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  • 1.
    Hemalatha, Thiagarajan
    et al.
    Department of Biological Materials, CSIR — Central Leather Research Institute, Adyar, Chennai 600020, India.
    Periyathambi, Prabu
    Centre for Nanobiotechnology (CNBT), VIT, Vellore 632014, India.
    Gunadharini, Dharmalingam Nandagopal
    Department of Biological Materials, CSIR — Central Leather Research Institute, Adyar, Chennai 600020, India.
    Gowthaman, Marichetti Kuppuswami
    Department of Biological Materials, CSIR — Central Leather Research Institute, Adyar, Chennai 600020, India.
    Fabrication and characterization of dual acting oleyl chitosan functionalised iron oxide/gold hybrid nanoparticles for MRI and CT imaging.2018In: International Journal of Biological Macromolecules, ISSN 0141-8130, E-ISSN 1879-0003, Vol. 112, p. 250-257, article id S0141-8130(17)34431-8Article in journal (Refereed)
    Abstract [en]

    Bionanocomposites fabricated using metal nanoparticles serve a wide range of biomedical applications viz., site targeted drug delivery, imaging etc. Theranostics emerge as an important field of science, which focuses on the use of single entity for both disease diagnosis and treatment. The present work aimed at designing a multifunctional nanocomposite comprising of iron/gold hybrid nanoparticles, coated with oleyl chitosan and conjugated with methotrexate. The HR-TEM images revealed the spherical nature of the composite, while it's nontoxic and biocompatible property was proved by the MTT assay in NIH 3T3 cells and hemolysis assay. Though the VSM results exhibited the magnetic property, the MRI phantom images and X-ray contrast images demonstrated the potential of the composite to be used as contrast agent. Thus the prepared nanocomposite possess good cytocompatibility, magnetic property and also high X-ray attenuation, wherein it could serve as a novel platform for both MRI and CT diagnosis, as well as drug conjugation could aid in targeted drug delivery.

  • 2.
    Periyathambi, Prabu
    et al.
    Biological Materials/Bio-Products Laboratory, Central Leather Research Institute (CLRI), Adyar, Chennai 600 020, India.
    Sastry, Thotapalli Parvathaleswara
    Biological Materials/Bio-Products Laboratory, Central Leather Research Institute (CLRI), Adyar, Chennai 600 020, India.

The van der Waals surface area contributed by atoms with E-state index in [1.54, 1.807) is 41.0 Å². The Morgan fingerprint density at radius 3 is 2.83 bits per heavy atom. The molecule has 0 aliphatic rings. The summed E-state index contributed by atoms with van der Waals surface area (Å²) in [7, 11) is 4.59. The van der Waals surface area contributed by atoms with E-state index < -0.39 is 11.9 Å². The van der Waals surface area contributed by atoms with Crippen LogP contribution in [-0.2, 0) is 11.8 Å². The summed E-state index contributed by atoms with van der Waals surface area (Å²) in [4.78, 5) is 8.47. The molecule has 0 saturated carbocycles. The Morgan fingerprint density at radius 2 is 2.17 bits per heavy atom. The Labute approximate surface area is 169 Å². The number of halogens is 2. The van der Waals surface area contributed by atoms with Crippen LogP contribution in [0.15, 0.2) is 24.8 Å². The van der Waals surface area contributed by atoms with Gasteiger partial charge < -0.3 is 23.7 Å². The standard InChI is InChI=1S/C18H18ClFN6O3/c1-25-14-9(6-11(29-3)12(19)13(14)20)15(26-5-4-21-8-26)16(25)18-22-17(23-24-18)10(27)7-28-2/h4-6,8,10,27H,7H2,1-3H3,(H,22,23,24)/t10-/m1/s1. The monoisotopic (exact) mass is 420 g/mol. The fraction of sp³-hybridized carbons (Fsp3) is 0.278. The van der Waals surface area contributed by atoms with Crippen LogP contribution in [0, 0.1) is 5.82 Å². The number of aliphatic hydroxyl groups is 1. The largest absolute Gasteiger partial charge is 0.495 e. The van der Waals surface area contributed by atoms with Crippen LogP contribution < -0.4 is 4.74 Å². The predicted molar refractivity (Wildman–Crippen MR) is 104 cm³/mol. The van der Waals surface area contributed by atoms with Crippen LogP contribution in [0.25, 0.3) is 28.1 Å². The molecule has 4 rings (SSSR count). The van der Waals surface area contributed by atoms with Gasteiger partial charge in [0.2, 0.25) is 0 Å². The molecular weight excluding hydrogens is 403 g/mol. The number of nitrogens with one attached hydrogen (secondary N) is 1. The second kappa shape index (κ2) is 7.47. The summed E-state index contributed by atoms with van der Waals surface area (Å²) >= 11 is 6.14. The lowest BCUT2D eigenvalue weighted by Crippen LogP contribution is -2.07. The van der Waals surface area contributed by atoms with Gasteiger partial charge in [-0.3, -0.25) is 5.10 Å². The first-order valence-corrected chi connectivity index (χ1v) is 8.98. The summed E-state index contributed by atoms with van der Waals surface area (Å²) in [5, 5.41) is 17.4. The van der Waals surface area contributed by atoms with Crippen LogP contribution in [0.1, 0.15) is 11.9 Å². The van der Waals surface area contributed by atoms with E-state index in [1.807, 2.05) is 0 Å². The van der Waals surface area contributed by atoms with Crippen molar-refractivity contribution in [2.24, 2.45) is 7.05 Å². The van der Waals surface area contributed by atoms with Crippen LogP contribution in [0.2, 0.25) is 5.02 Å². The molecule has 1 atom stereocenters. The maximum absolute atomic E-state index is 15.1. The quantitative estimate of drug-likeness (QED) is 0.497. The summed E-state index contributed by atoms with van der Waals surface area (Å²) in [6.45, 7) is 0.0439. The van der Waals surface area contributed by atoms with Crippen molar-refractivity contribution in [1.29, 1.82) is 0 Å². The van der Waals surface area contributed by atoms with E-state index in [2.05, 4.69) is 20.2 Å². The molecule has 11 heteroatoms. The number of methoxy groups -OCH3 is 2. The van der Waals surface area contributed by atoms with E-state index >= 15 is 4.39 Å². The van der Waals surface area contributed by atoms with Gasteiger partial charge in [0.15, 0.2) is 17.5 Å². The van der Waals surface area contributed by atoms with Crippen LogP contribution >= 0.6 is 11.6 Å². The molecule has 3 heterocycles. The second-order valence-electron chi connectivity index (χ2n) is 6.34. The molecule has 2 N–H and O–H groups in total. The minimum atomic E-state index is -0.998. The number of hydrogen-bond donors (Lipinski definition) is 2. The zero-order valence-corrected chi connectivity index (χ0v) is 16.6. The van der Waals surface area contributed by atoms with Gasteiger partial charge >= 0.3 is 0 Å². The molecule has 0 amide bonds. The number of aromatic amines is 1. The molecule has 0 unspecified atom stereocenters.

Anandasadagopan, Suresh Kumar
    Biochemistry and Biotechnology Laboratory, Central Leather Research Institute (CLRI), Adyar, Chennai 600 020, India.
    Manickavasagam, Kanagavel
    St.Isabel Hospital, Mylapore, Chennai 600 004, India.
    Macrophages mediated diagnosis of rheumatoid arthritis using fibrin based magnetic nanoparticles as MRI contrast agents.2017In: Biochimica et Biophysica Acta, ISSN 0006-3002, E-ISSN 1878-2434, Vol. 1861, no 1 Pt A, p. 2992-3001Article in journal (Refereed)
    Abstract [en]

    BACKGROUND: A variety of bioimaging tools assists in the diagnosis and evaluation of rheumatoid arthritis (RA) and other osteoarthritis. However, detection of RA in the early stages by targeting its macrophages with suitable contrast agents will help in arresting the progression of the disease.

    METHODS: In the present study, we investigated the effectiveness of using magnetic fibrin nanoparticles (MFNPs) conjugated with folic acid (FA-MFNPs) as a specific contrast agent to target the activated macrophages, which overexpress the folate receptors (FR) in the knee joints of rats with antigen-induced arthritis (AIA).

    RESULTS: FA-MFNPs were spherical with an average size of 18.3±1.6nm. In vitro studies have shown effective internalization of FA-MFNPs into the Raw264.7 macrophage cells. In vivo studies were carried out by injecting FA-MFNPs intravenously into the arthritic rats. The results showed enhanced MR imaging in the synovium of arthritic joints. Prussian blue histological staining confirmed uptake of FA-MFNPs by macrophages in the synovial tissue.

    CONCLUSION: The animal experiment results indicate that FA-MFNPs can be used as a specific MRI contrast agent in identifying phagocytic active macrophages in the synovial joints.

    GENERAL SIGNIFICANCE: Blood is the precursor source for synthesising the fibrin-based iron oxide (magnetic) nanoparticles (MFNPs) with diameters between 12 and 15nm. It has excellent superparamagnetic behaviour, biocompatibility, osteogenic potency, hemocompatibility, and biodegradable properties. MFNPs-based nanocomposites might be a promising contrast agent for bioimaging.

  • 3.
    Periyathambi, Prabu
    et al.
    Bio-Products Laboratory, Central Leather Research Institute, Adyar, Chennai 600020, Tamil Nadu, India.
    Vedakumari, Weslen S.
    Bio-Products Laboratory, Central Leather Research Institute, Adyar, Chennai 600020, Tamil Nadu, India.
    Baskar, Santhosh Kumar
    Bio-Products Laboratory, Central Leather Research Institute, Adyar, Chennai 600020, Tamil Nadu, India.
    Bojja, Sreedhar
    norganic and Physical Chemistry Division, Indian Institute of Chemical Technology, Hyderabad 500607, Andhra Pradesh, India.
    Sastry, Thotapalli P.
    Bio-Products Laboratory, Central Leather Research Institute, Adyar, Chennai 600020, Tamil Nadu, India.
    Osteogenic potency of magnetic fibrin nanoparticles—A novel perspective in bone tissue engineering2015In: Materials letters (General ed.), ISSN 0167-577X, E-ISSN 1873-4979, Vol. 139, p. 108-111Article in journal (Refereed)
    Abstract [en]

    In the present study, goat blood has been used as the starting material for the preparation of novel magnetic fibrin nanoparticles (MAG–FNPs) in tissue engineering. The synthesised nanoparticles were characterized by X-ray diffractometer (XRD), transmittance electron microscope (TEM), scanning electron microscope (SEM), Fourier Transform Infrared spectroscopy (FTIR), energy dispersive X-ray spectroscopy (EDX) and vibrating sample magnetometer (VSM) analysis. The osteogenic potential of MAG–FNPs was evaluated by performing cell viability assay and quantifying alkaline phosphatase (ALP) levels using Saos-2 cells. The results obtained suggested that MAG–FNPs could serve as promising biomaterial for bone tissue engineering.

  • 4.